Meanwhile, Georges has arrived too late for dinner time in the servants’ hall. Madame Blanche, the housekeeper, has him served some cold meat and bread. Eloise, her chestnut haired, full bosomed niece, takes one look at this handsome new arrival and is eager to do the serving.
“This English habit of porter instead of wine is indefensable.” He winks at her. “I see I must demand some wine from Monsieur. What, my pretty, may your name be?”
“Eloise. Your services may be needed, later.” He looks eager, and she giggles. “At table; there is a sickness that goes about, and we are three footmen down.”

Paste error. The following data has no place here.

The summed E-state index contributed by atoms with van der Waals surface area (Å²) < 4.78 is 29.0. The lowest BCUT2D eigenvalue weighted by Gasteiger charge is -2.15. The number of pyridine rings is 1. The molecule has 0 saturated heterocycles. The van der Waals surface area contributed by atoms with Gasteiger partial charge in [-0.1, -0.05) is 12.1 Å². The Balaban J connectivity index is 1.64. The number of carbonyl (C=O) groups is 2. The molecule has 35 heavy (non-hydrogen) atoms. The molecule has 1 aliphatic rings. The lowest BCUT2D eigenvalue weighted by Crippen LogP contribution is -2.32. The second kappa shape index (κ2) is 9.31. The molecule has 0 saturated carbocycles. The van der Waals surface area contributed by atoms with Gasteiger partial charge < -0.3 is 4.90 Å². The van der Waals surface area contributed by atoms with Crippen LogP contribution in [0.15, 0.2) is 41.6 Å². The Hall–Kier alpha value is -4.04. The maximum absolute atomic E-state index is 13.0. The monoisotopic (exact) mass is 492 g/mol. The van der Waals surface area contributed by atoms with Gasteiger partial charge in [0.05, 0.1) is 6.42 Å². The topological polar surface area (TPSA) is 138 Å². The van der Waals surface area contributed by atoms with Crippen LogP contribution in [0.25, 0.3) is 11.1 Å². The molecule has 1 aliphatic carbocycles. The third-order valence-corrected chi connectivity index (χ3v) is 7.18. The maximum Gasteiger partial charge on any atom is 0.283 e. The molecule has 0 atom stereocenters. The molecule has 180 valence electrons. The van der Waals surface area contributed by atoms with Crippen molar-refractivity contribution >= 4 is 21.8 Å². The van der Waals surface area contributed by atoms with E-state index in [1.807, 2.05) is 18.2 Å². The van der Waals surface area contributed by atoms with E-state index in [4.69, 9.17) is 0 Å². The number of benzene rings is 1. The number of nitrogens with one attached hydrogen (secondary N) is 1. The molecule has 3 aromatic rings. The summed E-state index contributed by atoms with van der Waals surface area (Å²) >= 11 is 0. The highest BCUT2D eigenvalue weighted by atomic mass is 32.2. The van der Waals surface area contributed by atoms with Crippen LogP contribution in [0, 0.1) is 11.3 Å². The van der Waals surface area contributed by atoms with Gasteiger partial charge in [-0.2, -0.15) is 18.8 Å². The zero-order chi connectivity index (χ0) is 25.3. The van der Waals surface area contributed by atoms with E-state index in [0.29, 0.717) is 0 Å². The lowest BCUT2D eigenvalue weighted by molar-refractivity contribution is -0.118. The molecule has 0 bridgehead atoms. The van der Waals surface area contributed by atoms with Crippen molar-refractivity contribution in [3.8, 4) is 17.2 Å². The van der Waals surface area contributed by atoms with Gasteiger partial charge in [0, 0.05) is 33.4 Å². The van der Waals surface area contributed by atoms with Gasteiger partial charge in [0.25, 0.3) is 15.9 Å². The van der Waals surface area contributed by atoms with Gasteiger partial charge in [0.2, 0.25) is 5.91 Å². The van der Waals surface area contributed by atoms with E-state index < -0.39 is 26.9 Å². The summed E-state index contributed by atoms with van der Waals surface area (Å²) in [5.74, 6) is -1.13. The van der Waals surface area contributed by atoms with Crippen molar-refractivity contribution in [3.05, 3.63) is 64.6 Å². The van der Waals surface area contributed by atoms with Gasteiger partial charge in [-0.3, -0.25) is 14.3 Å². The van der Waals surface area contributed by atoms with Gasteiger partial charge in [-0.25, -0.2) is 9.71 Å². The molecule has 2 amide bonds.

Georges snorts. “So, I must stand like a stuffed dummy and pass plates, eh? Don’t tell me I must wear the foolish livery I saw on them others.”
She nods, smiling mischievously. Madame Blanche’s voice penetrates through the heavy door. Elosie rolls her long lashed eyes. “Ma tante. I must go.”
She meets Agnes in the door. “Oh, I do declare Agnes has come to make friends.”
“Are we not friends already, Eloise?” Agnes’ eyebrows shoot up. “You hurt me quite.”
She glances at Georges, who is eyeing her keenly, and wondering why he is quite so taken with a girl with such a bumpkin air abut her, who sports such a ridiculously short nose.